The bottom line is that our dogs can either think meeting other dogs is a big ordeal and something they should be worried about, or they can think that it’s nothing to bat an eye over. There were two situations in particular with Johnnie where leaving it up to her meant a much better outcome than if I had tried to control the whole situation, and those were encounters with off-leash dogs. When the off-leash dog came flying up to Johnnie, I immediately loosened the leash and let her work it out. If I had immediately tightened my grip, Johnnie would have picked up on the new tension and figured, “This dog must be something to be worried about!”

Another quick tip I have found helpful is to try to stay by your dog’s shoulder during the greeting, not behind them like you would if you were walking. Staying by your dog’s shoulder is another way to help keep the leash loose, and it makes it more difficult for the two leashes to get caught up should the dogs start playing (or spatting).

If you want to read more about on-leash intros, check out this article by Pat Miller in the Whole Dog Journal. As usual, I also always think it is important to read up on canine body language so you know what your dogs are saying to each other when they meet. There is nothing more beneficial than setting your dog up for success and knowing when to get the heck out of Dodge!

DesBaylor     This was shortly after these two dogs met, and we are still keeping a close eye while holding them both on slack leashes. This means they are able to loosen up and have some supervised fun! I could be closer to Baylor's (the one with the bandana) shoulder, but I am making a point of not being all the way behind him.

This was shortly after these two dogs met, and we are still keeping a close eye while holding them both on slack leashes. This means they are able to loosen up and have some supervised fun! I could be closer to Baylor’s (the one with the bandana) shoulder, but I am making a point of not being all the way behind him.


Slow and Steady Wins the Playdate

Well, as usual, your feedback on yesterday’s post about Johnnie’s feelings towards other dogs was really awesome. I hope anyone who is reading this and has a reactive dog – at whatever level – realizes your dog is not the only one, and in fact there are so, so many dog owners out there dealing with the same thing you are! Johnnie is really not that bad in terms of reactivity, but she has her struggles and it feels so great to hear everyone’s own stories.  Just last night I posed a question on our PLF Facebook page about taking Johnnie to the vet while we’re still working on ourselves, and so many of you responded with fantastic advice almost immediately!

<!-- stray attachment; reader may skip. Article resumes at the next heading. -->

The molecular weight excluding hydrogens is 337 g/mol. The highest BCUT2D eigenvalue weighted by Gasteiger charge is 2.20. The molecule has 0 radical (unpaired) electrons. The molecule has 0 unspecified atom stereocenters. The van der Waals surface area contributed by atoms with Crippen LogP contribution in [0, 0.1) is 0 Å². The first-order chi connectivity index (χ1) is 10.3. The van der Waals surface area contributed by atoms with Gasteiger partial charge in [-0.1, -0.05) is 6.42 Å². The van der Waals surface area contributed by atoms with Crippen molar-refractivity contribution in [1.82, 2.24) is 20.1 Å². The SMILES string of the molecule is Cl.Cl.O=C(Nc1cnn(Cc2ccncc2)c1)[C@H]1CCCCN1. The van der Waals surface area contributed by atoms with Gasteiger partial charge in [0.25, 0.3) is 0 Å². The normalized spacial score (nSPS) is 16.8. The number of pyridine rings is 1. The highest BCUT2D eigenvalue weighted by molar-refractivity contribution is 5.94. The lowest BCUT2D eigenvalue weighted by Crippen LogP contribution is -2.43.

At the end of yesterday’s post I mentioned that I finally scheduled a playdate for Johnnie. Often times a really good off-leash romp with another dog can alleviate some of the frustrations your dog is feeling around other pups. These should of course be well-supervised and held between dogs with similar play styles, and I always recommend reading up on dog behavior and appropriate play so you’re versed in recognizing behavior or body language that might be a red flag.

Many of you guessed correctly: our playdate was with Charlie! Charlie has stayed with us and therefore been featured on the blog twice, once as a Jasmine’s House foster dog and once as an adopted dog after his foster family foster failed! He’s a total doll. He was sick for a long time, but since I last saw him he has gained about ten pounds and his coat looks phenomenal. He looks like a different dog, really.

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By the Sunday afternoon when we had the playdate, Johnnie had already succeeded in a few challenging situations with other dogs. Two that I mentioned yesterday – playing with the puppy and doing well during the adoption event – and then Sunday morning she met an off-leash dog while we were walking in the woods. I had noticed the dog with his person a couple hundred yards behind us, made note of them, and started to think about where we should go should they begin to follow us more closely. All of a sudden I heard a reactive-dog owners worst nightmare: “He’s friendlyyyyyyy!” I turned around to actually see a reactive-dog owners worst nightmare: an off-leash dog literally flying full speed towards us. Thank goodness Johnnie was just exuberantly wanting to play and did not care in the slightest that this dog just ambushed us. In fact, that dog was rather sassy towards her (probably because she’s an energetic puppy), but his growling did not bother her.  Anyone reading this who walks your dog off-leash, even in areas where you don’t think you’ll see many other dogs: please, PLEASE make sure your dog has a good recall! This could have ended so poorly. Thank goodness it did not!